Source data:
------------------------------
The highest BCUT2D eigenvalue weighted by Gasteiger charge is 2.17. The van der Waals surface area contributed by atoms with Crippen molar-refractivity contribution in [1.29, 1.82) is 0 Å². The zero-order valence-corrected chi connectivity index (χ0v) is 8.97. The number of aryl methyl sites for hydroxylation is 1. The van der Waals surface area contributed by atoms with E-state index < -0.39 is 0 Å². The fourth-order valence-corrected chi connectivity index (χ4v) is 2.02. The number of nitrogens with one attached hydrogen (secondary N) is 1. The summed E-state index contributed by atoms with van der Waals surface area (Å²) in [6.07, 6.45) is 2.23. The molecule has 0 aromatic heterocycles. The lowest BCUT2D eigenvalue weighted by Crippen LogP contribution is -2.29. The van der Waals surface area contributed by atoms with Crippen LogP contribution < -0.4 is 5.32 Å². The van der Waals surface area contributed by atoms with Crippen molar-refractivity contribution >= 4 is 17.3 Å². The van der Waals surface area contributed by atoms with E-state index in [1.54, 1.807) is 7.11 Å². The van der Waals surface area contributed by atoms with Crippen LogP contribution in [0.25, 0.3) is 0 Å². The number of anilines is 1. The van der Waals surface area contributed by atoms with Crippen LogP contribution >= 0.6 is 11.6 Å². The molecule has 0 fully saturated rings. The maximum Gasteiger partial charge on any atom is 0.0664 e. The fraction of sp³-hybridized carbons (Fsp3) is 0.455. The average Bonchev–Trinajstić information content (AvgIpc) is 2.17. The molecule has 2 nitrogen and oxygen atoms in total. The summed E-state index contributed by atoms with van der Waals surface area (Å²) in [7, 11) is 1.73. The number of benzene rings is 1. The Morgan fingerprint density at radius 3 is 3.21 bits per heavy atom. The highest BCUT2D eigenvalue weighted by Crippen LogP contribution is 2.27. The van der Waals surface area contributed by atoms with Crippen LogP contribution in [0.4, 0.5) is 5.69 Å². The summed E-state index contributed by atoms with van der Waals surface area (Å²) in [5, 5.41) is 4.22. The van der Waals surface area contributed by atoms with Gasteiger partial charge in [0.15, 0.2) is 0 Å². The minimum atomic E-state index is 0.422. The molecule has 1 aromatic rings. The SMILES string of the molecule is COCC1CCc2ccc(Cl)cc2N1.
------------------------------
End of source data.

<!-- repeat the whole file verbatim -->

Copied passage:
The highest BCUT2D eigenvalue weighted by Gasteiger charge is 2.17. The van der Waals surface area contributed by atoms with Crippen molar-refractivity contribution in [1.29, 1.82) is 0 Å². The zero-order valence-corrected chi connectivity index (χ0v) is 8.97. The number of aryl methyl sites for hydroxylation is 1. The van der Waals surface area contributed by atoms with E-state index < -0.39 is 0 Å². The fourth-order valence-corrected chi connectivity index (χ4v) is 2.02. The number of nitrogens with one attached hydrogen (secondary N) is 1. The summed E-state index contributed by atoms with van der Waals surface area (Å²) in [6.07, 6.45) is 2.23. The molecule has 0 aromatic heterocycles. The lowest BCUT2D eigenvalue weighted by Crippen LogP contribution is -2.29. The van der Waals surface area contributed by atoms with Crippen LogP contribution < -0.4 is 5.32 Å². The van der Waals surface area contributed by atoms with Crippen molar-refractivity contribution >= 4 is 17.3 Å². The van der Waals surface area contributed by atoms with E-state index in [1.54, 1.807) is 7.11 Å². The van der Waals surface area contributed by atoms with Crippen LogP contribution in [0.25, 0.3) is 0 Å². The number of anilines is 1. The van der Waals surface area contributed by atoms with Crippen LogP contribution >= 0.6 is 11.6 Å². The molecule has 0 fully saturated rings. The maximum Gasteiger partial charge on any atom is 0.0664 e. The fraction of sp³-hybridized carbons (Fsp3) is 0.455. The average Bonchev–Trinajstić information content (AvgIpc) is 2.17. The molecule has 2 nitrogen and oxygen atoms in total. The summed E-state index contributed by atoms with van der Waals surface area (Å²) in [7, 11) is 1.73. The number of benzene rings is 1. The Morgan fingerprint density at radius 3 is 3.21 bits per heavy atom. The highest BCUT2D eigenvalue weighted by Crippen LogP contribution is 2.27. The van der Waals surface area contributed by atoms with Crippen LogP contribution in [0.4, 0.5) is 5.69 Å². The summed E-state index contributed by atoms with van der Waals surface area (Å²) in [5, 5.41) is 4.22. The van der Waals surface area contributed by atoms with Gasteiger partial charge in [0.15, 0.2) is 0 Å². The minimum atomic E-state index is 0.422. The molecule has 1 aromatic rings. The SMILES string of the molecule is COCC1CCc2ccc(Cl)cc2N1.